Yesterday was my seventieth birthday, and I am beginning my third year of retirement, I have one bold request.
As a gift to me, could you subscribe to this blog?
ArtChangesLives(Dot)Com is owned by me and started in grad school almost two decades ago. Subscribing to my blog will help the blog’s rank on Google and other search engines. I hope it will become a place for people to share their thoughts while creating artwork … Meaning any of the arts.
I don’t know if I intend to show or sell my work commercially, but I am heading that way.
Thank you to the artists who agreed to let me link their sites to this site. Most of these individuals are friends.
Art has a vital power to promote understanding of one’s self and the world and provides a path for an artist to self-realize and connect with the known unknown.
It is a big ask, but could you subscribe to this site? I’d appreciate it.
BTW, my 70th birthday was fabulous, hearing from friends and family and spending it with family.
Nature is not only all that is visible to the eye… it also includes the inner pictures of the soul. — Edvard Munch (Virtual Art Academy)
A few days ago, I visited the Contemporary Museum of Los Angeles (MOCA) and saw and enjoyed Henry Taylor Side B show. The exhibition was a retrospective of Henry Taylor’s work—primarily portraits. The work, The Screaming Head, 1999, stopped me. Similar to Edvard Munch’s work The Scream, where I felt fear, panic, and anxiety down in my soul. Taylor’s screaming head, I got the absolute frustration and angst the artist must have experienced as a black man.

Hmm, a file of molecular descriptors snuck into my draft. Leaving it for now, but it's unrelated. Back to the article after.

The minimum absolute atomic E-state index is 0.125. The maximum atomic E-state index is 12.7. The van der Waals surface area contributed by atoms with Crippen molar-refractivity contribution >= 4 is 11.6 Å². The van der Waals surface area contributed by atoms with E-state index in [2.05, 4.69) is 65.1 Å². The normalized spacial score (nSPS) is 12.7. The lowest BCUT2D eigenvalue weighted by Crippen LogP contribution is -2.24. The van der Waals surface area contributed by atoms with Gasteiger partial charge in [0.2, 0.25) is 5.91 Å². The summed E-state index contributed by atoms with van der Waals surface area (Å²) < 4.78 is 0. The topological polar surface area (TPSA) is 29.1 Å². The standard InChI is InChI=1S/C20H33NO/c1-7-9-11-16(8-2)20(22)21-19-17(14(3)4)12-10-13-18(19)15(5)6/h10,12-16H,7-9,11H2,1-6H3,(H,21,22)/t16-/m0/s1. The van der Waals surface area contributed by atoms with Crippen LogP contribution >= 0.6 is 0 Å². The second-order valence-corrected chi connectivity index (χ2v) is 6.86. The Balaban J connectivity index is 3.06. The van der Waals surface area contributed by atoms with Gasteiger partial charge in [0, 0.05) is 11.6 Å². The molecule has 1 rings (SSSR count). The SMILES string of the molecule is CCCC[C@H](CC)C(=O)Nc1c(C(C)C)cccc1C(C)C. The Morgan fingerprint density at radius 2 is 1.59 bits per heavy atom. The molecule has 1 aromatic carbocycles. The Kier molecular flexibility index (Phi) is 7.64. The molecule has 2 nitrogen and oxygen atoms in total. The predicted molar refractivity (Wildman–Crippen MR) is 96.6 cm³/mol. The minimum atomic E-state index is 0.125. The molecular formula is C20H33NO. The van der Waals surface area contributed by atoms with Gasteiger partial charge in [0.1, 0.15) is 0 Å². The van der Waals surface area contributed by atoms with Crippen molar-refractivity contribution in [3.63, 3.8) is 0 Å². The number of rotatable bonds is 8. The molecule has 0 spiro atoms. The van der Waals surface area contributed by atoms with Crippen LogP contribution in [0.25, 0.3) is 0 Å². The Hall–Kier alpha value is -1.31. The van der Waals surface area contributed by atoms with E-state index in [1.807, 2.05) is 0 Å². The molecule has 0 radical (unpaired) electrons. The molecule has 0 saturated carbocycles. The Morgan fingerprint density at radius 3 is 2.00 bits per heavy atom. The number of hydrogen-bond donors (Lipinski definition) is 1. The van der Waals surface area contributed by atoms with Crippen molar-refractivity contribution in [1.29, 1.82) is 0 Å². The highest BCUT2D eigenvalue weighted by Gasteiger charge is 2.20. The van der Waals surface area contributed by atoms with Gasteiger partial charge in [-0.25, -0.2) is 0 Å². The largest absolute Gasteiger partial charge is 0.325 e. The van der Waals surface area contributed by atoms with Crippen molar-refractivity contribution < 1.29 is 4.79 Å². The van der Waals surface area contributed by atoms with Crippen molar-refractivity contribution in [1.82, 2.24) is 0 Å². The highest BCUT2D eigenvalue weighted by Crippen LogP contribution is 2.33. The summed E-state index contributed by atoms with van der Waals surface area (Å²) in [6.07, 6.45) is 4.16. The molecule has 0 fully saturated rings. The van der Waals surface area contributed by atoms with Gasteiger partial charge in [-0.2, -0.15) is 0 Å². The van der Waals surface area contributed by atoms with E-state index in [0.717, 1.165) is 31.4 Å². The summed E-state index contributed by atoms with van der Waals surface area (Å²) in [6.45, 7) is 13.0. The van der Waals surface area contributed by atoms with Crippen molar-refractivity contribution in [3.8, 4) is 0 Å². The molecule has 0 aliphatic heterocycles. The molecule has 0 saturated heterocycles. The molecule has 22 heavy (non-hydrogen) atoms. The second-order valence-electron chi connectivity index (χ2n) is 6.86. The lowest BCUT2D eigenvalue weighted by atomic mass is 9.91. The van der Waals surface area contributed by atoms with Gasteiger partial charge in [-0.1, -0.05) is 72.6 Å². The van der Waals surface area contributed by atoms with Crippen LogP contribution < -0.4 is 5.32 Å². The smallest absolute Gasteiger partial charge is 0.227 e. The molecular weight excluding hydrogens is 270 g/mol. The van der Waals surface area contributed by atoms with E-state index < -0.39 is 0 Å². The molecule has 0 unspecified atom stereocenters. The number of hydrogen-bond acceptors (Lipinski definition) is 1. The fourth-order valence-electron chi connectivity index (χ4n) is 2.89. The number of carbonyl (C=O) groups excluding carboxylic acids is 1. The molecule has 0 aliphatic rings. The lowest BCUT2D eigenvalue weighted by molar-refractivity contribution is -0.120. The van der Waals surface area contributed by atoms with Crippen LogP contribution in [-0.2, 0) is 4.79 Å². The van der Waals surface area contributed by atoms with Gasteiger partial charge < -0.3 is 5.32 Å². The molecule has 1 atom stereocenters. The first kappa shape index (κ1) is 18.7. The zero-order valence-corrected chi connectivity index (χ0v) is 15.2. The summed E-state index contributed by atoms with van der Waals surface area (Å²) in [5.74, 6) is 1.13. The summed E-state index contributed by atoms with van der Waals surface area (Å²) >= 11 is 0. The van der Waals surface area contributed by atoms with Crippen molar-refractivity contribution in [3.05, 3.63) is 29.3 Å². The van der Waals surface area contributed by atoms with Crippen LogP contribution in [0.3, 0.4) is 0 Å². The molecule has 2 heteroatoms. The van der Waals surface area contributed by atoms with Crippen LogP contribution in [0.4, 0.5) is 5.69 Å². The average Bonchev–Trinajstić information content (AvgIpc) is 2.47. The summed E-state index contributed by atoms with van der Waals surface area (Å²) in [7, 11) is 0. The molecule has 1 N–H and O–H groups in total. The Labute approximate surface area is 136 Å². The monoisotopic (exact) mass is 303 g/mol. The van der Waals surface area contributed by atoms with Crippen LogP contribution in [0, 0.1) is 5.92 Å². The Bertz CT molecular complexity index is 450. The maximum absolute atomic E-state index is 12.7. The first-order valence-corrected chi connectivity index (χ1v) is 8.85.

it didn’t describe me belonged in the library of words I can’t spell| no matter how many times they tell you just try harder sound it out simple when you think about it. Stop giving me the third degree don’t put me down don’t make me fret I can’t learn my alphabet it doesn’t go in any logical order the stress gives me attention deficit disorder at school I wanted to go it alone they told me that’s unwise they called me unteachable
The drawing wants to draw what is invisible to the naked eye.It’s very difficult.The effort to write is always beyond my strength. What you see here, these lines, these strokes, are rungs on the ladder of writing, the steps which I have cut with my fingernails in my own wall, in order to hoist myself up above and beyond myself.
Cixous, Hélène, and Catherine A. F. MacGillivray. “Without End No State of Drawingness No, Rather: The Executioner\’s Taking Off.” New Literary History, vol. 24, no. 1, 1993, pp. 91–103. JSTOR, www.jstor.org/stable/469272
This drawing lingers for me. Not wanting to call itself done. Yet, even when I call it finished, it calls me back. A friend asked me what I was doing a few times when he called from New York, and I told him, “I am working on a drawing, and it won’t end.” He asked me, “How do you know when it is done… Don’t you stop?” Well, no. You don’t just stop. Some might say I should. I am moving on, but it sits on my desk. Done for the moment.
“Must you know that yours will be the “better” picture before you pick up the brush and paint? Can it not simply be another picture? Another expression of beauty? Must a rose be “better” than an iris in order to justify its existence?”
I had a few busy weeks just wanted to check in and post an image that I completed. Spending my time between working with my monthly meeting and yearly meeting. I am happy I can continue using my design skills to help out.
As I draw, I notice I am becoming more critical of my work. I am slowing down, considering aspects of the drawings more closely. I guess that is why I like this quote. Does the next drawing have to be better than the last? Yes, I want to learn and travel the path with more skill, but skill is produced not only by study but by practice.